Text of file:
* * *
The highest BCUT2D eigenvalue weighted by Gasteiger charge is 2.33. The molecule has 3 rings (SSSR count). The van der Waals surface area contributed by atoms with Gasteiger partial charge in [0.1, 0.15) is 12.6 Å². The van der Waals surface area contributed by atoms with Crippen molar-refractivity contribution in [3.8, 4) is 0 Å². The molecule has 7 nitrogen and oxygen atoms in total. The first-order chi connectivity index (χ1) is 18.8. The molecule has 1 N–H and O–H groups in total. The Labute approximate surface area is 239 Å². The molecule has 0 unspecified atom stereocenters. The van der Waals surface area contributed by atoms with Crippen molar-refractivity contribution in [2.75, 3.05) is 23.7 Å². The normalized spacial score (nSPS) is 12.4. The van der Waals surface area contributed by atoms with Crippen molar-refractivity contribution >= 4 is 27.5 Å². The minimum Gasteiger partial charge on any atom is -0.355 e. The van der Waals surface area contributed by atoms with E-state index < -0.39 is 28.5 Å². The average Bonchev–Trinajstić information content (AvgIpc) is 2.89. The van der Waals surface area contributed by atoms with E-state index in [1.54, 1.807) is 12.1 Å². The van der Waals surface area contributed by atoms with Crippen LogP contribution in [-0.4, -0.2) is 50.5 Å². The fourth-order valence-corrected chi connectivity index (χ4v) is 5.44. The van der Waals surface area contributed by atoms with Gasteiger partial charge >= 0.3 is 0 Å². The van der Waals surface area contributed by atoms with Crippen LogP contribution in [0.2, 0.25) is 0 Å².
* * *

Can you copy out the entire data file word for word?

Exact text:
The highest BCUT2D eigenvalue weighted by Gasteiger charge is 2.33. The molecule has 3 rings (SSSR count). The van der Waals surface area contributed by atoms with Gasteiger partial charge in [0.1, 0.15) is 12.6 Å². The van der Waals surface area contributed by atoms with Crippen molar-refractivity contribution in [3.8, 4) is 0 Å². The molecule has 7 nitrogen and oxygen atoms in total. The first-order chi connectivity index (χ1) is 18.8. The molecule has 1 N–H and O–H groups in total. The Labute approximate surface area is 239 Å². The molecule has 0 unspecified atom stereocenters. The van der Waals surface area contributed by atoms with Crippen molar-refractivity contribution in [2.75, 3.05) is 23.7 Å². The normalized spacial score (nSPS) is 12.4. The van der Waals surface area contributed by atoms with Crippen molar-refractivity contribution >= 4 is 27.5 Å². The minimum Gasteiger partial charge on any atom is -0.355 e. The van der Waals surface area contributed by atoms with E-state index < -0.39 is 28.5 Å². The average Bonchev–Trinajstić information content (AvgIpc) is 2.89. The van der Waals surface area contributed by atoms with E-state index in [1.54, 1.807) is 12.1 Å². The van der Waals surface area contributed by atoms with Crippen LogP contribution in [-0.4, -0.2) is 50.5 Å². The fourth-order valence-corrected chi connectivity index (χ4v) is 5.44. The van der Waals surface area contributed by atoms with Gasteiger partial charge >= 0.3 is 0 Å². The van der Waals surface area contributed by atoms with Crippen LogP contribution in [0.2, 0.25) is 0 Å².